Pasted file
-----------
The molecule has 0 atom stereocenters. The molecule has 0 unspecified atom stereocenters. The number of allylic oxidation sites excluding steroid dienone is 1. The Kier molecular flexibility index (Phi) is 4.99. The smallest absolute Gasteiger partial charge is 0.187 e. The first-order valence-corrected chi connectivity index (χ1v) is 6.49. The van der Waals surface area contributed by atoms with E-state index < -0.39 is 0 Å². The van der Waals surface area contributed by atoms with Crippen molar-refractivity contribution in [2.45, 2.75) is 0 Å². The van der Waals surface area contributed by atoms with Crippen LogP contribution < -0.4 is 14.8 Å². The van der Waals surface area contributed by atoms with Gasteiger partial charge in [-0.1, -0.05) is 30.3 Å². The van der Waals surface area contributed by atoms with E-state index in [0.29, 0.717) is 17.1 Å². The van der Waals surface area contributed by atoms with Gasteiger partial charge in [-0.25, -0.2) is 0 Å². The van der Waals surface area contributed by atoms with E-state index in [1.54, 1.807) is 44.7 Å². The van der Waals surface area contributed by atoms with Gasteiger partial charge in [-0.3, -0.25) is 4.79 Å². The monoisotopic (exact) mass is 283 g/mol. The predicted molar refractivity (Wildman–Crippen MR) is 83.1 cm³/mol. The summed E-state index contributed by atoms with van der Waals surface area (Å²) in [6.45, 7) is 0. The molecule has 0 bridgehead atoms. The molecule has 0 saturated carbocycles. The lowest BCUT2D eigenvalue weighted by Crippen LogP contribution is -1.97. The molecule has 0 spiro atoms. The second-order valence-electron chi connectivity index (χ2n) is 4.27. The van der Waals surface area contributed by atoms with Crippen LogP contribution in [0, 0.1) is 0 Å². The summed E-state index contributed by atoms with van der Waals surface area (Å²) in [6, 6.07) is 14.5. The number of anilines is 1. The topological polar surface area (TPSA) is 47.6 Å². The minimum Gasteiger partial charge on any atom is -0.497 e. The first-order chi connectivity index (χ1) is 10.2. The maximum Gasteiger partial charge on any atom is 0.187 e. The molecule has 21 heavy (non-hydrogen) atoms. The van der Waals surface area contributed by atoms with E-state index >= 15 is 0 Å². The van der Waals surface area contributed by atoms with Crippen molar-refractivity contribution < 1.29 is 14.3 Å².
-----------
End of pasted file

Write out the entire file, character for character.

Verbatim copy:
The molecule has 0 atom stereocenters. The molecule has 0 unspecified atom stereocenters. The number of allylic oxidation sites excluding steroid dienone is 1. The Kier molecular flexibility index (Phi) is 4.99. The smallest absolute Gasteiger partial charge is 0.187 e. The first-order valence-corrected chi connectivity index (χ1v) is 6.49. The van der Waals surface area contributed by atoms with E-state index < -0.39 is 0 Å². The van der Waals surface area contributed by atoms with Crippen molar-refractivity contribution in [2.45, 2.75) is 0 Å². The van der Waals surface area contributed by atoms with Crippen LogP contribution < -0.4 is 14.8 Å². The van der Waals surface area contributed by atoms with Gasteiger partial charge in [-0.1, -0.05) is 30.3 Å². The van der Waals surface area contributed by atoms with E-state index in [0.29, 0.717) is 17.1 Å². The van der Waals surface area contributed by atoms with Gasteiger partial charge in [-0.25, -0.2) is 0 Å². The van der Waals surface area contributed by atoms with E-state index in [1.54, 1.807) is 44.7 Å². The van der Waals surface area contributed by atoms with Gasteiger partial charge in [-0.3, -0.25) is 4.79 Å². The monoisotopic (exact) mass is 283 g/mol. The predicted molar refractivity (Wildman–Crippen MR) is 83.1 cm³/mol. The summed E-state index contributed by atoms with van der Waals surface area (Å²) in [6.45, 7) is 0. The molecule has 0 bridgehead atoms. The molecule has 0 saturated carbocycles. The lowest BCUT2D eigenvalue weighted by Crippen LogP contribution is -1.97. The molecule has 0 spiro atoms. The second-order valence-electron chi connectivity index (χ2n) is 4.27. The van der Waals surface area contributed by atoms with Crippen LogP contribution in [0, 0.1) is 0 Å². The summed E-state index contributed by atoms with van der Waals surface area (Å²) in [6, 6.07) is 14.5. The number of anilines is 1. The topological polar surface area (TPSA) is 47.6 Å². The minimum Gasteiger partial charge on any atom is -0.497 e. The first-order chi connectivity index (χ1) is 10.2. The maximum Gasteiger partial charge on any atom is 0.187 e. The molecule has 21 heavy (non-hydrogen) atoms. The van der Waals surface area contributed by atoms with E-state index >= 15 is 0 Å². The van der Waals surface area contributed by atoms with Crippen molar-refractivity contribution < 1.29 is 14.3 Å².